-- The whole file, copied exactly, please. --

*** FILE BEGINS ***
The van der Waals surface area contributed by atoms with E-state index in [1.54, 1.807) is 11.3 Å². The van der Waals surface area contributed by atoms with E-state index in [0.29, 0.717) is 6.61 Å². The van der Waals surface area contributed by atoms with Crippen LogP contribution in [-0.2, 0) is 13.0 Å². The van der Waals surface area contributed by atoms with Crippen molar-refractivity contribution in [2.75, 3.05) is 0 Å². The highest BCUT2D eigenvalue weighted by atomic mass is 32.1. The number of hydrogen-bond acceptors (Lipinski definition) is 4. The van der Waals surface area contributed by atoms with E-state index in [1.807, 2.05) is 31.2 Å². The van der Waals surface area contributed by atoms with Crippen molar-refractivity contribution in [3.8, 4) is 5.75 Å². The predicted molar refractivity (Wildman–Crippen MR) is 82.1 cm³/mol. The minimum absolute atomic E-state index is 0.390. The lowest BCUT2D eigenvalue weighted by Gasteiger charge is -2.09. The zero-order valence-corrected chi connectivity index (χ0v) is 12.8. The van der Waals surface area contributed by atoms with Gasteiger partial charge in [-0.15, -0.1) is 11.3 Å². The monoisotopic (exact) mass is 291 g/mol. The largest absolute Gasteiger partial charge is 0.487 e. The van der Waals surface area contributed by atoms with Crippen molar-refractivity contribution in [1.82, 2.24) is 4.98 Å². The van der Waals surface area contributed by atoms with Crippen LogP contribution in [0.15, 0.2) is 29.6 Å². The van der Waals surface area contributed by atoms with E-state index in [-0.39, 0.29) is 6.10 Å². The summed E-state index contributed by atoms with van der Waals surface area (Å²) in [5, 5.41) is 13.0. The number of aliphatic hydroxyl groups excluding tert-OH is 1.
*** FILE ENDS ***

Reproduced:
The van der Waals surface area contributed by atoms with E-state index in [1.54, 1.807) is 11.3 Å². The van der Waals surface area contributed by atoms with E-state index in [0.29, 0.717) is 6.61 Å². The van der Waals surface area contributed by atoms with Crippen LogP contribution in [-0.2, 0) is 13.0 Å². The van der Waals surface area contributed by atoms with Crippen molar-refractivity contribution in [2.75, 3.05) is 0 Å². The highest BCUT2D eigenvalue weighted by atomic mass is 32.1. The number of hydrogen-bond acceptors (Lipinski definition) is 4. The van der Waals surface area contributed by atoms with E-state index in [1.807, 2.05) is 31.2 Å². The van der Waals surface area contributed by atoms with Crippen molar-refractivity contribution in [3.8, 4) is 5.75 Å². The predicted molar refractivity (Wildman–Crippen MR) is 82.1 cm³/mol. The minimum absolute atomic E-state index is 0.390. The lowest BCUT2D eigenvalue weighted by Gasteiger charge is -2.09. The zero-order valence-corrected chi connectivity index (χ0v) is 12.8. The van der Waals surface area contributed by atoms with Gasteiger partial charge in [-0.15, -0.1) is 11.3 Å². The monoisotopic (exact) mass is 291 g/mol. The largest absolute Gasteiger partial charge is 0.487 e. The van der Waals surface area contributed by atoms with Crippen molar-refractivity contribution in [1.82, 2.24) is 4.98 Å². The van der Waals surface area contributed by atoms with Crippen LogP contribution in [0.15, 0.2) is 29.6 Å². The van der Waals surface area contributed by atoms with E-state index in [-0.39, 0.29) is 6.10 Å². The summed E-state index contributed by atoms with van der Waals surface area (Å²) in [5, 5.41) is 13.0. The number of aliphatic hydroxyl groups excluding tert-OH is 1.